R. Angel moved to approve the increase in institutional subscriptions (c) to AmMin by $25 for 2006. S = B. Dutrow. Motion passed unanimously.

B. Dutrow moved to approve the retention of the current $15/yr charge (d) for professional and student member access to the online journal. S = M. Gunter. Motion passed unanimously.

J. Hughes commented that the FAC urges continued conservative expenditures from the Society’s endowment (which means the Roebling Fund) in the range of no more than 4-5% of its value annually. This was agreed to be the SoC.


6. Update from the Treasurer and MSA Executive Director on MSA membership numbers, subscriptions, and MSA finances.

A. Speer reviewed the financial status of the Society. Investments stand at just over $1.9 million. Presently bonds are down in the market. Wachovia, our financial management company, foresees little movement in the market — a bouncing up and down of the various indicators about a plateau — for the time being.

MSA has signed a lease on 6740 sq.ft. of office/warehouse space at 3635 Concorde Parkway Suite 500, Chantilly, VA 20131-1125 in the Avion Business Park, which is just south of Dulles Airport. The lease is for 10 years starting August 1, with an option for a 5-year extension. Alex Speer reviewed the building plans, finances and related matters of the new offices. He added that our relationship with the Clay Minerals Society will allow apportioning the costs an additional employee and the new office space.

J. Hughes had nothing to add to his written report.

7. Report of the MSA Representative to Elements:

John Hughes attended the Elements Executive Committee meeting on Saturday and reported that production of the magazine was on schedule and meeting the development plan; advertising is also on target.

1) He recommends approval of the 2006 Elements budget and continued vigilance on future budgets.

J. Valley moved to approve the 2006 Elements budget. S = R. Downs. Motion passed unanimously.

Other issues for Elements were discussed for possible comment by Council:

(2) The MSA Elements Executive Committee member John M. Hughes, after discussion with Executive Director Alex Speer, voted for the Society to approve a $5,000 honorarium for Managing Editor Pierrette Tremblay from the 2004 budget reserve. From 2005 forward a salary is budgeted for the Managing Editor.

(3) Approval of a new member category, Affiliated Organization, has been requested. MSA has been asked to discuss this item at the Spring Elements Executive Committee meeting, to clarify the financial contributions of such member organizations. This new category is for organizations that have not been making a financial contribution to Elements but have expectations of being frequently publicized in its pages.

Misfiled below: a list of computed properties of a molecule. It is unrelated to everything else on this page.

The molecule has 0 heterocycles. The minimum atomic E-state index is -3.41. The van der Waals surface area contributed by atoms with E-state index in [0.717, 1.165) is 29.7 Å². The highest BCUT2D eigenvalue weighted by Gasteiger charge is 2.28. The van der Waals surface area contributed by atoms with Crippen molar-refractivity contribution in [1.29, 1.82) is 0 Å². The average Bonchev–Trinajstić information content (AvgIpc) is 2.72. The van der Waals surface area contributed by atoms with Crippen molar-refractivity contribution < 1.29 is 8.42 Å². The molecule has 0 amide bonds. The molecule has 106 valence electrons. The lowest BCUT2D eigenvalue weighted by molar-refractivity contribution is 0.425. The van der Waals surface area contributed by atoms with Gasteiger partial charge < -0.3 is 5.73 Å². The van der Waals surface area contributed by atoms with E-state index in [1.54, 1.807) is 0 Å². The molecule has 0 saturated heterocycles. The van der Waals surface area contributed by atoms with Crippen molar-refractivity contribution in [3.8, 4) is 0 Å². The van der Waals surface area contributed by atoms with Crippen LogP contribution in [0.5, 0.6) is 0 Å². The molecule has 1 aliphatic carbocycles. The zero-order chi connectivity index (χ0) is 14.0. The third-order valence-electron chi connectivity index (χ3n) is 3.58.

(4) MSA voted for approval of the French mineralogical society (Société Française de Minéralogie et de Cristallographie) to join Elements. As first-copy costs have already been covered, additional member societies increase the visibility and income of Elements.

8. Report of the Financial Advisory Committee:

The FAC has no specific items for Council approval, but the FAC urges Council to undertake, by whatever means possible, to (1) continue to use a conservative approach to the expenditure of endowment funds for the operation of the Society and (2) continue to solicit endowment funds from members and corporations, in an effort to maintain the financial health of MSA.

There was discussion about the rate at which expenditures could be made based on the value of the endowments and those portions of expenditures which are non-discretionary, namely the costs Life Members and the research grants. Life Members are "priced" at 25 times the dues of an individual member, which assumes that earnings on investing the amount will at least match 4% plus inflation over the life of the member and retain its initial value. There was some discussion whether this was adequate but historically the problem was that most of the early Life Members payments were expended rather than invested. The FAC and Council must remain alert never to use Life Fellow/Life Member funds for current expenses.

9. Review of Report from Committee on Committees for new committee MSA members for 2006-2008

(a) Confirm proposed lists of committee members. Authorize George Harlow, as Secretary, to contact individuals in the order listed (except when restricted by guidelines for the position).

The Council examined the report of the Committee on Committees and, in particular, the listing for 2006-2008 committee members. R. Angel noted several overlaps in educational/institutional relationships among those assigned to some committees that would eliminate half of the committee from discussing some award candidates. This complication was alleviated by delaying appointment of some committee chairs until the next Council meeting when committee memberships would be known. There was discussion of the concerns by the chair of the Nominating Committee for Fellows that the committee was not sufficiently large to get the best list of nominations for fellows. It was generally agreed that six members and the list of eligible members provide adequate resources to the committee. On the subject of the MSA Meetings Committee concerns were again expressed about MSA’s relationship with AGU and how best to have MSA’s interests represented at meetings. R. Angel agreed to look in to the relationship between MSA and AGU including why we have 4 representatives to AGU, how we might rationalize things, whether or not we can raise our profile with AGU, and what delegates should be doing. Everyone commended the CoC on a job well done.